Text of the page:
July 19, 2004
This photo was taken on June 21, 2004 from the top of Algonquin Peak in New York's Adirondack Mountains. The view is east toward Mt. Colden (center), and Mt. Marcy (at 1629m (5344ft) the highest point in New York) dominates the horizon. The Adirondack High Peaks are developed on a huge Precambrian 'metanorthosite' dome that continues to rise up out of the northeastern corner of New York State. A thin veneer of soil, often less than a meter thick and held in place by a tangle of tree, shrub, and grass roots, clings tentatively to the steep slopes on the flanks of many of the High Peaks. Heavy rains can saturate those soils and lubricate the surface of the rock they cling to. If the weight of the saturated soils exceeds the friction holding them in place, huge landslides can, and often do, occur. The west flank of Mt. Colden (pictured here) is well known for its dramatic slides.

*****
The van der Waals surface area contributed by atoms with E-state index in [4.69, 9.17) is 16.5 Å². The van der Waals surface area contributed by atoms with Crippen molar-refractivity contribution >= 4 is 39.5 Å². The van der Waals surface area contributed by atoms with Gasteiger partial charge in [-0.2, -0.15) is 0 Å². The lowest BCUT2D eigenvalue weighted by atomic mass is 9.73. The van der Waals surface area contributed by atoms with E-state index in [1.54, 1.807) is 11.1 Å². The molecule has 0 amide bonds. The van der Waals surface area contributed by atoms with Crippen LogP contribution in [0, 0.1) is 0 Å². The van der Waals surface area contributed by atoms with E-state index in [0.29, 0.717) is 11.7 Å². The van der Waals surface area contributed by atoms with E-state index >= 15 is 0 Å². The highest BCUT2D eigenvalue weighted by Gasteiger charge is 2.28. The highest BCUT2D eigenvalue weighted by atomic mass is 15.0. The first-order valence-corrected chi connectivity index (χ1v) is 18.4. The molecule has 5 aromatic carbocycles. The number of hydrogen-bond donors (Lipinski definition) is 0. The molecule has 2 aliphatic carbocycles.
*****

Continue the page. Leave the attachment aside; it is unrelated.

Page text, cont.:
In the fall of 1999, several large slides were triggered when the remnants of Hurricane Floyd delivered 10% of the annual regional precipitation in a single day! The newly exposed rock beneath those slides on Colden appear much whiter than the more weathered surfaces of the old slides. Note in particular the long, new slide on the left (northeast) side of Mt. Colden. A huge mass of trees, soil, and rock that used to cover this slope slid down into Avalanche Pass, blocking a popular hiking and skiing trail there and forcing several hikers to find another way out of the High Peaks that week. The trail has since been cleared and reopened, but the slide and pass have been closed to hikers and skiers several times during the winter due to the increased threat of snow avalanches on the new slide. On the inset photo (lower left) is another view of the same slide taken from a point north of Mt. Colden.